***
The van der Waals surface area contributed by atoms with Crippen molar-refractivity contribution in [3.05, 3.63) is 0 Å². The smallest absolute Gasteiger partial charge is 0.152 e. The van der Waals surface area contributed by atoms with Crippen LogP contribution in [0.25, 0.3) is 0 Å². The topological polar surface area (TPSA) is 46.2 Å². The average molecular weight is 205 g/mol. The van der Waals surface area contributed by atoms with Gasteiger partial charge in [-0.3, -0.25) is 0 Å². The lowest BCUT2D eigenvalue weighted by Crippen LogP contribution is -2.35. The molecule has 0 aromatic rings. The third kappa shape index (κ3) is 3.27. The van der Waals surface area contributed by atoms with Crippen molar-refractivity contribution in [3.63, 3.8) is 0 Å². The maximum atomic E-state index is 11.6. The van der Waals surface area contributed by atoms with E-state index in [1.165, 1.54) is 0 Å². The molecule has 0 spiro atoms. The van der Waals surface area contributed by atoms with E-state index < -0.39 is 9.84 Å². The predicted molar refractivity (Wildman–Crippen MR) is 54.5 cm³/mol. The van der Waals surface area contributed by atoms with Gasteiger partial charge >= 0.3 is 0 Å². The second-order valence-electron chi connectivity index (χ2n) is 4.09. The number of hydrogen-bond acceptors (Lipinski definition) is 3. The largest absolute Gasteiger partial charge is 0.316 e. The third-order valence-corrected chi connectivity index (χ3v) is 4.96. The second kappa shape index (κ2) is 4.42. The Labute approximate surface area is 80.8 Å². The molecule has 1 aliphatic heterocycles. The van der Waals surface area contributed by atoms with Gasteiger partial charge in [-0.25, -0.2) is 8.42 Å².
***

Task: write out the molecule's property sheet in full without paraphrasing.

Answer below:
The van der Waals surface area contributed by atoms with Crippen molar-refractivity contribution in [3.05, 3.63) is 0 Å². The smallest absolute Gasteiger partial charge is 0.152 e. The van der Waals surface area contributed by atoms with Crippen LogP contribution in [0.25, 0.3) is 0 Å². The topological polar surface area (TPSA) is 46.2 Å². The average molecular weight is 205 g/mol. The van der Waals surface area contributed by atoms with Gasteiger partial charge in [-0.3, -0.25) is 0 Å². The lowest BCUT2D eigenvalue weighted by Crippen LogP contribution is -2.35. The molecule has 0 aromatic rings. The third kappa shape index (κ3) is 3.27. The van der Waals surface area contributed by atoms with Crippen molar-refractivity contribution in [3.63, 3.8) is 0 Å². The maximum atomic E-state index is 11.6. The van der Waals surface area contributed by atoms with E-state index in [1.165, 1.54) is 0 Å². The molecule has 0 spiro atoms. The van der Waals surface area contributed by atoms with E-state index < -0.39 is 9.84 Å². The predicted molar refractivity (Wildman–Crippen MR) is 54.5 cm³/mol. The van der Waals surface area contributed by atoms with Gasteiger partial charge >= 0.3 is 0 Å². The second-order valence-electron chi connectivity index (χ2n) is 4.09. The number of hydrogen-bond acceptors (Lipinski definition) is 3. The largest absolute Gasteiger partial charge is 0.316 e. The third-order valence-corrected chi connectivity index (χ3v) is 4.96. The second kappa shape index (κ2) is 4.42. The Labute approximate surface area is 80.8 Å². The molecule has 1 aliphatic heterocycles. The van der Waals surface area contributed by atoms with Gasteiger partial charge in [-0.25, -0.2) is 8.42 Å².